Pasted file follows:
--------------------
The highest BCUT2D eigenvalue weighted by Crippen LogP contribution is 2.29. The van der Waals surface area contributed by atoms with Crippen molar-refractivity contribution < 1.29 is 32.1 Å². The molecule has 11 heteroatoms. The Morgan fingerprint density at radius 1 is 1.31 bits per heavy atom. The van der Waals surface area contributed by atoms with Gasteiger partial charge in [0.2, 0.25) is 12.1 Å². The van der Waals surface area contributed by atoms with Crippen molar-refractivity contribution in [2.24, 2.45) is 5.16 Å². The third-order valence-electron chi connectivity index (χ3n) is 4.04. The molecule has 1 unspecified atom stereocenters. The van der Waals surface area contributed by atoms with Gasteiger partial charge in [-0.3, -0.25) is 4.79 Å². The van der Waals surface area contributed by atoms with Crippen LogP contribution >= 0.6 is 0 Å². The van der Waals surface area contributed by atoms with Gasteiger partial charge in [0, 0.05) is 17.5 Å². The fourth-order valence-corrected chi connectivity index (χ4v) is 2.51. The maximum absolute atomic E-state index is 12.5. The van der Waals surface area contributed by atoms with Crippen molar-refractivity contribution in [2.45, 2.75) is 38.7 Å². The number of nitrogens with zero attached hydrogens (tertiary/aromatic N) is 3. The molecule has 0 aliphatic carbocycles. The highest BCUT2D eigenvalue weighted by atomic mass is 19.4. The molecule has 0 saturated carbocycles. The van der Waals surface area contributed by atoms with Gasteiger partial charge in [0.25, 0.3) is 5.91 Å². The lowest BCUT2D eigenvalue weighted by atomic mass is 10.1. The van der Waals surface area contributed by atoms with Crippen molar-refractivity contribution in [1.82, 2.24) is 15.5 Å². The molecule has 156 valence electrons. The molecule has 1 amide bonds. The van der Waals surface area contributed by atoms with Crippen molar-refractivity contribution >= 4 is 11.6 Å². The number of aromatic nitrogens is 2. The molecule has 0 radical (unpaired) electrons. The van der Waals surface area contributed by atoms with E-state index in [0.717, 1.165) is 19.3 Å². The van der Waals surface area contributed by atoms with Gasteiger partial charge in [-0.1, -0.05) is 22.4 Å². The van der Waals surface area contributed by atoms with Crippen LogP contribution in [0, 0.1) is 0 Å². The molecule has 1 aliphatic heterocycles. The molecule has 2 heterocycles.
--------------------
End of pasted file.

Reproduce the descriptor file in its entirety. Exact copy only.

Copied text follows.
The highest BCUT2D eigenvalue weighted by Crippen LogP contribution is 2.29. The van der Waals surface area contributed by atoms with Crippen molar-refractivity contribution < 1.29 is 32.1 Å². The molecule has 11 heteroatoms. The Morgan fingerprint density at radius 1 is 1.31 bits per heavy atom. The van der Waals surface area contributed by atoms with Gasteiger partial charge in [0.2, 0.25) is 12.1 Å². The van der Waals surface area contributed by atoms with Crippen molar-refractivity contribution in [2.24, 2.45) is 5.16 Å². The third-order valence-electron chi connectivity index (χ3n) is 4.04. The molecule has 1 unspecified atom stereocenters. The van der Waals surface area contributed by atoms with Gasteiger partial charge in [-0.3, -0.25) is 4.79 Å². The van der Waals surface area contributed by atoms with Crippen LogP contribution >= 0.6 is 0 Å². The van der Waals surface area contributed by atoms with Gasteiger partial charge in [0, 0.05) is 17.5 Å². The fourth-order valence-corrected chi connectivity index (χ4v) is 2.51. The maximum absolute atomic E-state index is 12.5. The van der Waals surface area contributed by atoms with Crippen molar-refractivity contribution in [2.45, 2.75) is 38.7 Å². The number of nitrogens with zero attached hydrogens (tertiary/aromatic N) is 3. The molecule has 0 aliphatic carbocycles. The highest BCUT2D eigenvalue weighted by atomic mass is 19.4. The molecule has 0 saturated carbocycles. The van der Waals surface area contributed by atoms with Gasteiger partial charge in [0.25, 0.3) is 5.91 Å². The lowest BCUT2D eigenvalue weighted by atomic mass is 10.1. The van der Waals surface area contributed by atoms with Crippen molar-refractivity contribution in [1.82, 2.24) is 15.5 Å². The molecule has 156 valence electrons. The molecule has 1 amide bonds. The van der Waals surface area contributed by atoms with Crippen molar-refractivity contribution >= 4 is 11.6 Å². The number of aromatic nitrogens is 2. The molecule has 0 radical (unpaired) electrons. The van der Waals surface area contributed by atoms with E-state index in [0.717, 1.165) is 19.3 Å². The van der Waals surface area contributed by atoms with Gasteiger partial charge in [-0.1, -0.05) is 22.4 Å². The van der Waals surface area contributed by atoms with Crippen LogP contribution in [0, 0.1) is 0 Å². The molecule has 1 aliphatic heterocycles. The molecule has 2 heterocycles.